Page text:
Fremont County Prosecutor Wants Time To Review Psych Tests In Double Murder

in News/Crime

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By Clair McFarland, Cowboy State Daily

The prosecutor in a double homicide case against a St. Stephen’s teenager has asked for extra time to review the teen’s psychiatric evaluation.

Fremont County Attorney Patrick LeBrun on Tuesday asked a state district court in Fremont County for 10 extra days to review the psychiatric evaluation of Brandon Donald Monroe, charged with felony murder and first-degree murder in the January 2019 murders of Jocelyn Watt and Rudy Perez, both 30.

Monroe, 19, was charged in December in the murders. 

Watt and Perez were found by Watt’s relatives on the bedroom floor of a Riverton home. Both were killed by multiple gunshot wounds to their heads.  

Monroe was 16 at the time. He and his alleged accomplices Korbin Headley, Patrick SunRhodes, and Bryce Teran remained uncharged in the crime for nearly three years after it occurred.  

Facing life in prison but not the death penalty due to the fact he was a minor at the time of the alleged crime, Monroe asked a state district court judge in January to pause his case so that he could have his mental health tested.  

The results of that test are not publicly available.

LeBrun asked for the extra time to review and possibly dispute the the test results.  

One day later, District Court Judge Jason Conder granted LeBrun’s request “to seek (a) second evaluation opinion” or to seek other rebuttals.  

In Wyoming, defendants cannot be arraigned until they are sound of mind.  

A defendant who is found not to be of sound mind can still be held in state custody if he poses a risk to himself or others, but he may be released if and when he no longer poses a risk, and if there’s no remedy to make him sane enough to be arraigned.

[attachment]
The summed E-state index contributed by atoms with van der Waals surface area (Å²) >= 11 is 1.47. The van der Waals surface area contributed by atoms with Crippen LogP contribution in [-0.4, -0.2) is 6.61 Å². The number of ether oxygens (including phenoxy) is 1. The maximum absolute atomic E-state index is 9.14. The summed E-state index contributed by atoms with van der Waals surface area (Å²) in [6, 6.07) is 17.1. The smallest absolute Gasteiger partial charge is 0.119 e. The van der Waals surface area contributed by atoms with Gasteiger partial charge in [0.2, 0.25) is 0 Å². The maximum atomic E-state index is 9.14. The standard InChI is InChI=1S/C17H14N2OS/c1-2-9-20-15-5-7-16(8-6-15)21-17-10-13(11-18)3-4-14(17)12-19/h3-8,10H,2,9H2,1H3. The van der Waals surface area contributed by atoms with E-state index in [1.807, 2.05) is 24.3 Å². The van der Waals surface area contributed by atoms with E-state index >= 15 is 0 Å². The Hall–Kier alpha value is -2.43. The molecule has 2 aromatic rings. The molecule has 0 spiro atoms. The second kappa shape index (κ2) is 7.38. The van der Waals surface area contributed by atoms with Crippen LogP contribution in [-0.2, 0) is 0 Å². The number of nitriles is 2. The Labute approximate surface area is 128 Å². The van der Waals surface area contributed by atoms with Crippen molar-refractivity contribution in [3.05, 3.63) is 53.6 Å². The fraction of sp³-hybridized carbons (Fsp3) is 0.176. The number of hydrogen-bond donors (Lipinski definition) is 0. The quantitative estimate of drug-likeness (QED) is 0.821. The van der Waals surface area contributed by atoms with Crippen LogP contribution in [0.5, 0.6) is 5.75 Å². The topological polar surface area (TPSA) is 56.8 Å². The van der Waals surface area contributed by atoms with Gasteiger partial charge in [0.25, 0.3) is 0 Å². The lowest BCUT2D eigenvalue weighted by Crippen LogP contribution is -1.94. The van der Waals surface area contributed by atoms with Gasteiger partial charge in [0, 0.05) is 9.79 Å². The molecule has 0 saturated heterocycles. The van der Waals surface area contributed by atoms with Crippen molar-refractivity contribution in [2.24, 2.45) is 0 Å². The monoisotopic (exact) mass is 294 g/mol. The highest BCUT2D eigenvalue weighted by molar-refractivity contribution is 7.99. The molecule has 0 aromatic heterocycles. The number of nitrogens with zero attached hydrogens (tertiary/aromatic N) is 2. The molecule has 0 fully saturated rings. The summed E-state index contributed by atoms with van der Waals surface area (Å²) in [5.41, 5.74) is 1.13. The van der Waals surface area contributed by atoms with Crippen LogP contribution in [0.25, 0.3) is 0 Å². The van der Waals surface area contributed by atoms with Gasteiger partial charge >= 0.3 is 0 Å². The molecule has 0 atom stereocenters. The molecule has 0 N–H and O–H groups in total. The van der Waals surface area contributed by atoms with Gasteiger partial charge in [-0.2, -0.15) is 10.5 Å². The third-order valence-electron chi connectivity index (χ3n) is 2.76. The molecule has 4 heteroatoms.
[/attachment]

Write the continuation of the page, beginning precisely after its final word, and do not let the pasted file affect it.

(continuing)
Meth And a Gun 

According to an affidavit filed on Dec. 10, Monroe, SunRhodes, Teran and Headley were partying together in a vehicle on the Wind River Indian Reservation overnight Jan. 3 and 4, 2019.  

SunRhodes was 14; Headley was 15; Teran was 21.  

Patrick SunRhodes, whose interview is detailed in the document, recalled Monroe leaving the vehicle to retrieve methamphetamine and a gun from a house.

Monroe, SunRhodes said, used the methamphetamine, then the four reportedly drove to the nearby town of Riverton and parked in an alley behind Watt’s home.  

Monroe is reported to have said he needed to “take care of business.”  

“Come wit’ me (expletive),” Monroe said to SunRhodes, according to the latter.  

SunRhodes followed Monroe to the house and, as he related to Wyoming Division of Criminal Investigation Agent Juliet Fish, watched Monroe shoulder open the side door to the house.  

In the house, SunRhodes heard multiple gunshots from a bedroom into which Monroe had gone.  

When SunRhodes entered the room, court document state, he saw Monroe straddling a man, who was lying in the bedroom closet. The man lifted a hand as if to struggle, SunRhodes recalled.  

“Get the (expletive) off me,” Monroe is reported to have said.  

SunRhodes said he saw Monroe shoot the man in the head, then pick up a shotgun from the closet floor. He also said he saw a woman, lying beyond the bed, shaking on the floor.  

SunRhodes ran back to the truck; Monroe followed him, court documents continue.  

“Go, man go,” SunRhodes recalled Monroe saying to Teran, who had been driving.

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